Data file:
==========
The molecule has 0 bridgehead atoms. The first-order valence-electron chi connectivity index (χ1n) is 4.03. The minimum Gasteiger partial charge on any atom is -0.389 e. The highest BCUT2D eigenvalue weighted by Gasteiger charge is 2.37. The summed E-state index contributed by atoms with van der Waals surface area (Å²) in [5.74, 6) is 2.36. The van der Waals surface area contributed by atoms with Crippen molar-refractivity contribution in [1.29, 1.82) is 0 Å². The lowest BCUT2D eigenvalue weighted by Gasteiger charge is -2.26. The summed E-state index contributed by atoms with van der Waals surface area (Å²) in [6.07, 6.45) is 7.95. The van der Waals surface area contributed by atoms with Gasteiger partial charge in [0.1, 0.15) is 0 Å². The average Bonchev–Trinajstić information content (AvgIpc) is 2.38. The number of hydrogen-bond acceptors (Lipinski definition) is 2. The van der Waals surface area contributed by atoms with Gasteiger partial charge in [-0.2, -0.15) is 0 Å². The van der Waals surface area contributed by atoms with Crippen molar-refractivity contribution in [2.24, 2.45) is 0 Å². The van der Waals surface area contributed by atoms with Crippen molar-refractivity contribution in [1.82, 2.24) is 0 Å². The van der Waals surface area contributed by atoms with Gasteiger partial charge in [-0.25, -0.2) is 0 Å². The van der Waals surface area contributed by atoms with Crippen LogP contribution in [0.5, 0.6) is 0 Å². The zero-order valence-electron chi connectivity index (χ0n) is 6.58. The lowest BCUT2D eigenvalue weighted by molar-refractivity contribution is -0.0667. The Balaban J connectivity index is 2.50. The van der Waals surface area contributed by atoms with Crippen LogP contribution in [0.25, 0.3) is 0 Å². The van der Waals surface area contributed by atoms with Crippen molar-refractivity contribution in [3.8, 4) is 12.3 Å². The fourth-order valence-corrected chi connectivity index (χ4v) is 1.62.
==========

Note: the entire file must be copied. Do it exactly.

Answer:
The molecule has 0 bridgehead atoms. The first-order valence-electron chi connectivity index (χ1n) is 4.03. The minimum Gasteiger partial charge on any atom is -0.389 e. The highest BCUT2D eigenvalue weighted by Gasteiger charge is 2.37. The summed E-state index contributed by atoms with van der Waals surface area (Å²) in [5.74, 6) is 2.36. The van der Waals surface area contributed by atoms with Crippen molar-refractivity contribution in [1.29, 1.82) is 0 Å². The lowest BCUT2D eigenvalue weighted by Gasteiger charge is -2.26. The summed E-state index contributed by atoms with van der Waals surface area (Å²) in [6.07, 6.45) is 7.95. The van der Waals surface area contributed by atoms with Gasteiger partial charge in [0.1, 0.15) is 0 Å². The average Bonchev–Trinajstić information content (AvgIpc) is 2.38. The number of hydrogen-bond acceptors (Lipinski definition) is 2. The van der Waals surface area contributed by atoms with Gasteiger partial charge in [-0.2, -0.15) is 0 Å². The van der Waals surface area contributed by atoms with Crippen molar-refractivity contribution in [2.24, 2.45) is 0 Å². The van der Waals surface area contributed by atoms with Crippen molar-refractivity contribution in [1.82, 2.24) is 0 Å². The van der Waals surface area contributed by atoms with Gasteiger partial charge in [-0.25, -0.2) is 0 Å². The van der Waals surface area contributed by atoms with Crippen LogP contribution in [0.5, 0.6) is 0 Å². The zero-order valence-electron chi connectivity index (χ0n) is 6.58. The lowest BCUT2D eigenvalue weighted by molar-refractivity contribution is -0.0667. The Balaban J connectivity index is 2.50. The van der Waals surface area contributed by atoms with Crippen LogP contribution in [0.25, 0.3) is 0 Å². The van der Waals surface area contributed by atoms with Crippen molar-refractivity contribution in [3.8, 4) is 12.3 Å². The fourth-order valence-corrected chi connectivity index (χ4v) is 1.62.